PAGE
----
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Appleton's Cyclopedia of American Biography, edited by James Grant Wilson, John Fiske and Stanley L. Klos. Six volumes, New York: D. Appleton and Company, 1887-1889 and 1999. Virtualology.com warns that these 19th Century biographies contain errors and bias. We rely on volunteers to edit the historic biographies on a continual basis. If you would like to edit this biography please submit a rewritten biography in text form . If acceptable, the new biography will be published above the 19th Century Appleton's Cyclopedia Biography citing the volunteer editor





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Ellskwatawa

ELLSKWATAWA, Indian prophet, born on the banks of the Scioto River, near what is now Chillicothe, early in 1775. The date of his death is unknown. He was the son of Pukeesheno, a chief of the Shawnees, and a brother of the famous Tecumseh. He possessed in 1808 a tract of country near the confluence of the Tippecanoe with the Wabash. With him was a band of about a thousand warriors belonging to various tribes. He administered the affairs of his followers so badly that in a short time he was deserted by all but about three hundred, and these were in a most wretched state this juncture of existence. Tecumseh appeared assumed the di among them, and reaction of affairs, acting, however, in the name of the prophet, in 1809 the government directed Governor William H. Harrison to purchase of the Delawares, Miamis, and Pottawatamies a large tract of country on both sides of the Wabash, and extending up the River sixty miles beyond Vincennes. This tract included the section settled upon by the prophet and his band, and the purchase led to the famous interview between Harrison and Tecumseh.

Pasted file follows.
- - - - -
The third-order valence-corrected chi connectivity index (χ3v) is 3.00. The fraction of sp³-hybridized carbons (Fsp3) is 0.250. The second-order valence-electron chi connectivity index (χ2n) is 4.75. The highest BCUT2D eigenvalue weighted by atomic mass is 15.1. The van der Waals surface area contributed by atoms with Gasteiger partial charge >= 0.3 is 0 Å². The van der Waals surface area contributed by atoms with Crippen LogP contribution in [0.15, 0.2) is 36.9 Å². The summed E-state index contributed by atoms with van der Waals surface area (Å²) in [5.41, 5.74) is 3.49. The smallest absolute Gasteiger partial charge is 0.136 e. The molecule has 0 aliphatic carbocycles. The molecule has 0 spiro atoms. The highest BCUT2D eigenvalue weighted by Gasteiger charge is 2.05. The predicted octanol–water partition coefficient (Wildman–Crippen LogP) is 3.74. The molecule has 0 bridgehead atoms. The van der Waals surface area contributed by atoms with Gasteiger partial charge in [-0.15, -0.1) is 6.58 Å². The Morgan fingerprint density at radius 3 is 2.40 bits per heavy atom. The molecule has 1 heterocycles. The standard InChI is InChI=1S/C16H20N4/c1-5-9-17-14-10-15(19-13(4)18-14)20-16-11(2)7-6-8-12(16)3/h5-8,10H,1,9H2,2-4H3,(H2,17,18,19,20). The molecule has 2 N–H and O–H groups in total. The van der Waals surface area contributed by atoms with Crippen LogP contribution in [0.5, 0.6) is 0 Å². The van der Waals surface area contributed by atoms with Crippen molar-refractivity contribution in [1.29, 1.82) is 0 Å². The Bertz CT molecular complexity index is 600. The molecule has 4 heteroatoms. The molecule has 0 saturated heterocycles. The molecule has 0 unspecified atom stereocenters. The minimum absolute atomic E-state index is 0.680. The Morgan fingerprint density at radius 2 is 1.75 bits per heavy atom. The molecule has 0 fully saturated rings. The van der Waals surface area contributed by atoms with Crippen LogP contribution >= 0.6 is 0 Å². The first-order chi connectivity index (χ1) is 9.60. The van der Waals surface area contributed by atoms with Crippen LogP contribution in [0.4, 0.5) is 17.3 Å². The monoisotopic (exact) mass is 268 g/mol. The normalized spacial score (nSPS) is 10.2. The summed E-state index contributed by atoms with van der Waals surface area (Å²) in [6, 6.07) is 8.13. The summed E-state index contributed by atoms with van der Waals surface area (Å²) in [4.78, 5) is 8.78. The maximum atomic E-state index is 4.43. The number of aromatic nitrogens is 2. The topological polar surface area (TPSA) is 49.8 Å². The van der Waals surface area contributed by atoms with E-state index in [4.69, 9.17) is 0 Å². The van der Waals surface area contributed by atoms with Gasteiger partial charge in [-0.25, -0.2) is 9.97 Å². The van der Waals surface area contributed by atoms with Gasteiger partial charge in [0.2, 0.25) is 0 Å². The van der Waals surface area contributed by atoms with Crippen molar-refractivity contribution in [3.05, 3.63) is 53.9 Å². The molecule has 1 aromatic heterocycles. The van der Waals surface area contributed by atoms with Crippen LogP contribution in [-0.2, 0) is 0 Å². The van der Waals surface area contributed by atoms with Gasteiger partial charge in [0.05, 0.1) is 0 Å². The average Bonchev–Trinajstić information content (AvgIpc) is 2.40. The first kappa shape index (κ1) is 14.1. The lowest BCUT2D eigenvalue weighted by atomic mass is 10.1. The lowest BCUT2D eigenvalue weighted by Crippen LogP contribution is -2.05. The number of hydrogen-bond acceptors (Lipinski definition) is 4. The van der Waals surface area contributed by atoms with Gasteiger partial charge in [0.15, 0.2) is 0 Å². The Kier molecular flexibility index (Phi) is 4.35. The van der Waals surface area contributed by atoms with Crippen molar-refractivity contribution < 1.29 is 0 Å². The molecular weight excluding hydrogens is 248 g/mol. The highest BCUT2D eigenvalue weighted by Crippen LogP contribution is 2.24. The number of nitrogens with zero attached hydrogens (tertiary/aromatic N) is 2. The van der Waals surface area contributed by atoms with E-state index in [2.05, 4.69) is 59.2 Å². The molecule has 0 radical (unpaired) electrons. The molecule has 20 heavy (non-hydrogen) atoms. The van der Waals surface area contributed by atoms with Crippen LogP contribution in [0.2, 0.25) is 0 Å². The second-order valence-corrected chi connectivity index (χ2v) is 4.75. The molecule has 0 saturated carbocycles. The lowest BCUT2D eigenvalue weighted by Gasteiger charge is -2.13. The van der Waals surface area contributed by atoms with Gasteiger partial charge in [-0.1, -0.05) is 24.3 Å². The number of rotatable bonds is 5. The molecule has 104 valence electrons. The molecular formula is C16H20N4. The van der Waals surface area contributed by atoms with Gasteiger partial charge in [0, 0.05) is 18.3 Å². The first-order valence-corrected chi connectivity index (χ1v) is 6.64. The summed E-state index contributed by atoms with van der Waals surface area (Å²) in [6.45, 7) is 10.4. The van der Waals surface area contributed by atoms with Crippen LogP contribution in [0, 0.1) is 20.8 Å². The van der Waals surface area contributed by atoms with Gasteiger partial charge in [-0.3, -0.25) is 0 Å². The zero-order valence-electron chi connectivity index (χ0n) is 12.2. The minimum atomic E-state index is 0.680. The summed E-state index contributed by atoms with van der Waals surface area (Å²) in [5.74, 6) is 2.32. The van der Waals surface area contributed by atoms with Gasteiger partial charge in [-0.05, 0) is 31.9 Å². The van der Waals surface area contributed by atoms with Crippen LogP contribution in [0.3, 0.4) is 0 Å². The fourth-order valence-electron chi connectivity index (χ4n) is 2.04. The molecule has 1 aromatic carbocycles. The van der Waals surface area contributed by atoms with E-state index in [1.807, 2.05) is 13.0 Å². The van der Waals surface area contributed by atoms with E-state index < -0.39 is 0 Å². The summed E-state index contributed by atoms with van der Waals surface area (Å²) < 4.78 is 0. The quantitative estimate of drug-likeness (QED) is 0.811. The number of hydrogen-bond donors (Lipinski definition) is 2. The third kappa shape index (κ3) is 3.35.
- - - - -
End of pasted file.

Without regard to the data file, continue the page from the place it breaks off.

The prophet is next heard of at the battle of Tippecanoe, 4 November 1811, where he directed or ordered the attack. During the action he was performing conjurations on an eminence in the vicinity, but out of the reach of danger. After the end of the war between Great Britain and the United States the prophet received a pension from the British government, and resided in Canada till 1826, when, together with the only surviving son of Tecumseh and others, he settled beyond the Mississippi. The accounts relative to his character, and his pretensions as a prophet, are conflicting. There can, however, be but little doubt that the Indians generally regarded him as possessing the gift of prescience in an eminent degree. In his fiftieth year, while in the act of lighting his pipe, he fell back upon his bed, and became apparently lifeless. Preparations were made for his interment, but during his removal for that purpose he revived. His first words were: "Don't be alarmed. I have seen heaven. Call the nation together, that I may tell them what has appeared to me." When the people had assembled, he told them that he had been conducted to the gates of heaven by two young men sent by the Great Spirit, and that the Great Spirit was angry with them, and would destroy them unless they refrained thenceforth from drunkenness, lying, and stealing. See Edward Eggleston's "Tecumseh and the Shawnee Prophet" (New York, 1878).

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